Bangladesh is a country battling against water. Climate change has worsened the situation. Droughts, floods and a rising sea level are a constant threat to life and livelihood of the Bangladeshis. During wet months, there’s water everywhere, but ironically, almost 21 million of its population do not have access to an improved water source. Out of its 150 million population, 60 percent are accessing unsafe water. To create awareness on the issues surrounding water, Simavi’s partner Development Organisation of Rural Poor (DORP) and the Association of Advanced and Professional Photographers Bangladesh (APPB) organised a photography exhibit in Drik Gallery in Dhaka recently.
Water is an everyday issue in the country and water availability greatly fluctuates depending on the season. During dry months, there is massive drought and during monsoon season, the barrage of floodwater threatens existing water catchments. There is a lack of facilities that catch water during rainy season to save for drier months. Compounding the problem is the rising sea level that eats up fresh water sources and the presence of arsenic in groundwater sources.
Bangladesh is in danger for lack of access to clean water and sanitation
Aptly titled ‘The Right To Water’, the exhibit showcased Bangladesh’s constant battle against water and the effects of climate change to people’s lives. This is demonstrated in the photos of Shamsul Haque Suza where he captured families in makeshift banana-trunk rafts traversing the flood while balancing their precious water in containers. Meanwhile, Farukh Ahmed’s photos of young and old women lining up in water stations and later taking home their water in their ubiquitous tin cans, showed the important role of women play. The scarcity of water in cities and villages as well as innovative ways of catching water were also pictured. Also underlining the exhibit’s theme is the Water, Sanitation and Hygiene (WASH) programme that Simavi and its partners are promoting in the country.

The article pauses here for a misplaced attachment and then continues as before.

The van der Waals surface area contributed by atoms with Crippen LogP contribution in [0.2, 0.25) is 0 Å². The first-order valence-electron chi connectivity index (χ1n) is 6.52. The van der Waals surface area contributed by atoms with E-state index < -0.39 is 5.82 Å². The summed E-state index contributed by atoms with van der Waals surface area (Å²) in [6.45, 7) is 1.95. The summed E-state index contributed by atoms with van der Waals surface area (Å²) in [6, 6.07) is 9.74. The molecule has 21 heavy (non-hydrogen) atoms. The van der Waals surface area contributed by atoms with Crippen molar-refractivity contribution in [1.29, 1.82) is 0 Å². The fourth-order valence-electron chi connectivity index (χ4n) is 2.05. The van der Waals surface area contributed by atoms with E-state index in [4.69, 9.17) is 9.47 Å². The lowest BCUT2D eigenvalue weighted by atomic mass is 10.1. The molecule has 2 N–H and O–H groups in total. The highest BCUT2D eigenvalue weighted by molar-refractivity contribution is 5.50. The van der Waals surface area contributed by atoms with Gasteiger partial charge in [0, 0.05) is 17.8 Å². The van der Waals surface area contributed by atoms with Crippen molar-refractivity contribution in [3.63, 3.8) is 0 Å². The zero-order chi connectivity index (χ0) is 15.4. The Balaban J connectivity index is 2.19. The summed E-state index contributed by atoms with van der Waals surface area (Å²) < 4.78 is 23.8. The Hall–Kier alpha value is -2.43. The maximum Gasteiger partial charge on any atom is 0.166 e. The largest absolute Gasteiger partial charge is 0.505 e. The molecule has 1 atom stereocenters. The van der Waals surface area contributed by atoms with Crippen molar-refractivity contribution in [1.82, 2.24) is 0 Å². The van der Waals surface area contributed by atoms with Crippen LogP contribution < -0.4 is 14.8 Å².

Women rafting in the river, discussing water sanitation projects, fetching water, cooking and washing. Young girls helping their mothers fetch water. Boys washing and playing in the water. Men drinking and taking their animals to the river. These were just some of the images mounted on 80 photos, captured by 24 photographers. They are expressions of the everyday life of the Bangladeshi people where water plays a central role.